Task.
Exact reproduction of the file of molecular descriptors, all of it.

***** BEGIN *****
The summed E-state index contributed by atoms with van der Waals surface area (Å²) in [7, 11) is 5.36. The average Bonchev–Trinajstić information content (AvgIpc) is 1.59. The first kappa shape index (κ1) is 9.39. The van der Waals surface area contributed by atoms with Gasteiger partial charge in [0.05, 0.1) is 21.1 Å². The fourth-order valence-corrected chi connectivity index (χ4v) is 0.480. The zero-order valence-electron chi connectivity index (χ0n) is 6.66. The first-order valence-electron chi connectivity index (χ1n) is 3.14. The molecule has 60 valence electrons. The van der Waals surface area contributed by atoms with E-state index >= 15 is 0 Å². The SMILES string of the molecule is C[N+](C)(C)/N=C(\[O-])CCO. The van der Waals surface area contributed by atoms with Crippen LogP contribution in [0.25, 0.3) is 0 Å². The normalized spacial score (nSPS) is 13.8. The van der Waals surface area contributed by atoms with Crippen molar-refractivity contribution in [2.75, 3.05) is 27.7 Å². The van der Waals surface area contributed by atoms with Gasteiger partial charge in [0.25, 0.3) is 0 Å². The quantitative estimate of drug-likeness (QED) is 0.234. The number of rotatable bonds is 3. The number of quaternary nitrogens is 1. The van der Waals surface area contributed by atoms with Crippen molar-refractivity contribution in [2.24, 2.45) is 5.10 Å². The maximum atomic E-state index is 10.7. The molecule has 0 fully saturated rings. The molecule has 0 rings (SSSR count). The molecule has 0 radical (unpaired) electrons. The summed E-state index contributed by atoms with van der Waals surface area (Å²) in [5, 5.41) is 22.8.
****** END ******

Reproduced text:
The summed E-state index contributed by atoms with van der Waals surface area (Å²) in [7, 11) is 5.36. The average Bonchev–Trinajstić information content (AvgIpc) is 1.59. The first kappa shape index (κ1) is 9.39. The van der Waals surface area contributed by atoms with Gasteiger partial charge in [0.05, 0.1) is 21.1 Å². The fourth-order valence-corrected chi connectivity index (χ4v) is 0.480. The zero-order valence-electron chi connectivity index (χ0n) is 6.66. The first-order valence-electron chi connectivity index (χ1n) is 3.14. The molecule has 60 valence electrons. The van der Waals surface area contributed by atoms with E-state index >= 15 is 0 Å². The SMILES string of the molecule is C[N+](C)(C)/N=C(\[O-])CCO. The van der Waals surface area contributed by atoms with Crippen LogP contribution in [0.25, 0.3) is 0 Å². The normalized spacial score (nSPS) is 13.8. The van der Waals surface area contributed by atoms with Crippen molar-refractivity contribution in [2.75, 3.05) is 27.7 Å². The van der Waals surface area contributed by atoms with Gasteiger partial charge in [0.25, 0.3) is 0 Å². The quantitative estimate of drug-likeness (QED) is 0.234. The number of rotatable bonds is 3. The number of quaternary nitrogens is 1. The van der Waals surface area contributed by atoms with Crippen molar-refractivity contribution in [2.24, 2.45) is 5.10 Å². The maximum atomic E-state index is 10.7. The molecule has 0 fully saturated rings. The molecule has 0 rings (SSSR count). The molecule has 0 radical (unpaired) electrons. The summed E-state index contributed by atoms with van der Waals surface area (Å²) in [5, 5.41) is 22.8.